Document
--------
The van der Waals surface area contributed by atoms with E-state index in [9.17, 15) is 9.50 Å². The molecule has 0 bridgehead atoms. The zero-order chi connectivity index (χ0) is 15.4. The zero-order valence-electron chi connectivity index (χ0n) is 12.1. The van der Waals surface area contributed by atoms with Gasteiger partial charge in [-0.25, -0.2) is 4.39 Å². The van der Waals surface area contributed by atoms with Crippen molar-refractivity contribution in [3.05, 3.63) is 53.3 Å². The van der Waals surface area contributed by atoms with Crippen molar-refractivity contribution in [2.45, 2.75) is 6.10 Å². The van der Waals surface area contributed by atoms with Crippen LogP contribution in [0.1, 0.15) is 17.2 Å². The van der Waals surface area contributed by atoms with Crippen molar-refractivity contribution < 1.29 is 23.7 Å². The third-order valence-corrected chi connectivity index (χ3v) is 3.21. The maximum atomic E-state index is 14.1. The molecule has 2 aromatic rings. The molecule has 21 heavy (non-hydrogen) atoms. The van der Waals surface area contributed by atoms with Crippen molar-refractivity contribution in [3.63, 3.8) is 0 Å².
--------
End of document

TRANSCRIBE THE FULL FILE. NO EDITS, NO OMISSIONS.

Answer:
The van der Waals surface area contributed by atoms with E-state index in [9.17, 15) is 9.50 Å². The molecule has 0 bridgehead atoms. The zero-order chi connectivity index (χ0) is 15.4. The zero-order valence-electron chi connectivity index (χ0n) is 12.1. The van der Waals surface area contributed by atoms with Gasteiger partial charge in [-0.25, -0.2) is 4.39 Å². The van der Waals surface area contributed by atoms with Crippen molar-refractivity contribution in [3.05, 3.63) is 53.3 Å². The van der Waals surface area contributed by atoms with Crippen molar-refractivity contribution in [2.45, 2.75) is 6.10 Å². The van der Waals surface area contributed by atoms with Crippen LogP contribution in [0.1, 0.15) is 17.2 Å². The van der Waals surface area contributed by atoms with Crippen molar-refractivity contribution < 1.29 is 23.7 Å². The third-order valence-corrected chi connectivity index (χ3v) is 3.21. The maximum atomic E-state index is 14.1. The molecule has 2 aromatic rings. The molecule has 21 heavy (non-hydrogen) atoms. The van der Waals surface area contributed by atoms with Crippen molar-refractivity contribution in [3.63, 3.8) is 0 Å².